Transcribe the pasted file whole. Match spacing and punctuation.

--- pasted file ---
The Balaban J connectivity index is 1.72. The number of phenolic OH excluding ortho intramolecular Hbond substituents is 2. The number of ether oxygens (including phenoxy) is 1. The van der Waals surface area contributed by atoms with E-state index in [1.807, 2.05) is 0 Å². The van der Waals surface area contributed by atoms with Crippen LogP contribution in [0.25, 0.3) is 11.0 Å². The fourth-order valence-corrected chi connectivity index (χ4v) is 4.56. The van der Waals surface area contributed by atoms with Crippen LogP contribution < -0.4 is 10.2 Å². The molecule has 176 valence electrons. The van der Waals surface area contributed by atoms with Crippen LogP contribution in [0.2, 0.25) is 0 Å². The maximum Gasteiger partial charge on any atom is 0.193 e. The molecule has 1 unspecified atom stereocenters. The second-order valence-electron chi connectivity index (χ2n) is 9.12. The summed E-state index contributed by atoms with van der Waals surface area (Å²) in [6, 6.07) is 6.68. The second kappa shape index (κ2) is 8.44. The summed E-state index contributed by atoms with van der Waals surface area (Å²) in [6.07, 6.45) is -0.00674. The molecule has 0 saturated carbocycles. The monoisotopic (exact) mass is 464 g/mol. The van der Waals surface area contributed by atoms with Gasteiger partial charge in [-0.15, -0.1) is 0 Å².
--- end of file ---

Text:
The Balaban J connectivity index is 1.72. The number of phenolic OH excluding ortho intramolecular Hbond substituents is 2. The number of ether oxygens (including phenoxy) is 1. The van der Waals surface area contributed by atoms with E-state index in [1.807, 2.05) is 0 Å². The van der Waals surface area contributed by atoms with Crippen LogP contribution in [0.25, 0.3) is 11.0 Å². The fourth-order valence-corrected chi connectivity index (χ4v) is 4.56. The van der Waals surface area contributed by atoms with Crippen LogP contribution < -0.4 is 10.2 Å². The molecule has 176 valence electrons. The van der Waals surface area contributed by atoms with Crippen LogP contribution in [0.2, 0.25) is 0 Å². The maximum Gasteiger partial charge on any atom is 0.193 e. The molecule has 1 unspecified atom stereocenters. The second-order valence-electron chi connectivity index (χ2n) is 9.12. The summed E-state index contributed by atoms with van der Waals surface area (Å²) in [6, 6.07) is 6.68. The second kappa shape index (κ2) is 8.44. The summed E-state index contributed by atoms with van der Waals surface area (Å²) in [6.07, 6.45) is -0.00674. The molecule has 0 saturated carbocycles. The monoisotopic (exact) mass is 464 g/mol. The van der Waals surface area contributed by atoms with Gasteiger partial charge in [-0.15, -0.1) is 0 Å².